Date of Award

Winter 1-2018

Document Type


Degree Name

Doctor of Education (EdD)



First Advisor/Committee Member

John Bond

Second Advisor/Committee Member

Arthur Ellis

Third Advisor/Committee Member

Nyaradzo Mvududu


anxiety, metacognition, elementary students, self-regulation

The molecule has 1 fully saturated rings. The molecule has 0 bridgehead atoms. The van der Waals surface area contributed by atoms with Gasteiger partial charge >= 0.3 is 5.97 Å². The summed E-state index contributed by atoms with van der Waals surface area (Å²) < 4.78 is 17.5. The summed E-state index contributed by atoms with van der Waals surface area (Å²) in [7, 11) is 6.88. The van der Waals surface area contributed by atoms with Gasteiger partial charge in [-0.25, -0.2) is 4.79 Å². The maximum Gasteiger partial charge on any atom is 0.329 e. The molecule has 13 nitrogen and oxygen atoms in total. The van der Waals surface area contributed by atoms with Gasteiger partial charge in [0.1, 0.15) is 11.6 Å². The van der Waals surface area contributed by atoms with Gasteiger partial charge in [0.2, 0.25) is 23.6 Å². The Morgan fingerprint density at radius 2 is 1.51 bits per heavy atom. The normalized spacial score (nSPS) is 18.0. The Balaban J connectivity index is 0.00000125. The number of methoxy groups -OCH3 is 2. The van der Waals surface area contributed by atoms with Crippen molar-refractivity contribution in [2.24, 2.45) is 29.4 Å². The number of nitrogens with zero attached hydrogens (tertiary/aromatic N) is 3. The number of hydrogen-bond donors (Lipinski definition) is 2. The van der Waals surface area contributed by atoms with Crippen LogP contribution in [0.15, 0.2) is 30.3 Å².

Mental health issues affect learning and performance in profound ways. Schools tend to lack a comprehensive approach to address the needs of students with anxiety, due to the limited training staff receive in mental health identification and support. As teachers work to address barriers to learning, schools must develop a system to fully address the growing needs of students with anxiety. Metacognition plays a significant role in clinical psychology and is used as a mental health intervention and support in clinical settings. The possibility of the application of a specific cognitive strategy to classroom settings in order to support elementary students with anxiety could impact how students are served appropriately for mental health issues within the school setting. The purpose of this study was to examine the relationship between metacognition and its use as a mental health support strategy for elementary school students suffering from anxiety. The study presents a critical analysis of metacognition studies in both the educational setting and the clinical setting, as well as examines teacher perceptional data about supporting students with anxiety within the classroom. Participants in the study consisted of a convenience sample from an ex post facto survey administered to school staff in a small suburban Washington school district. Results of the study showed a statistically significant relationship between the use of metacognition, self-regulation as a component of metacognition, and teacher confidence level in supporting students with anxiety. This study works to further advance the growing body of knowledge regarding the teacher’s role in the support of mental health needs of students. Though the level of cognitive monitoring in children with generalized anxiety orders is not fully understood, further research linking the strategy of metacognition for students suffering from anxiety as a possible school intervention could aid the field of education in serving the social, emotional and behavioral development of students with anxiety.


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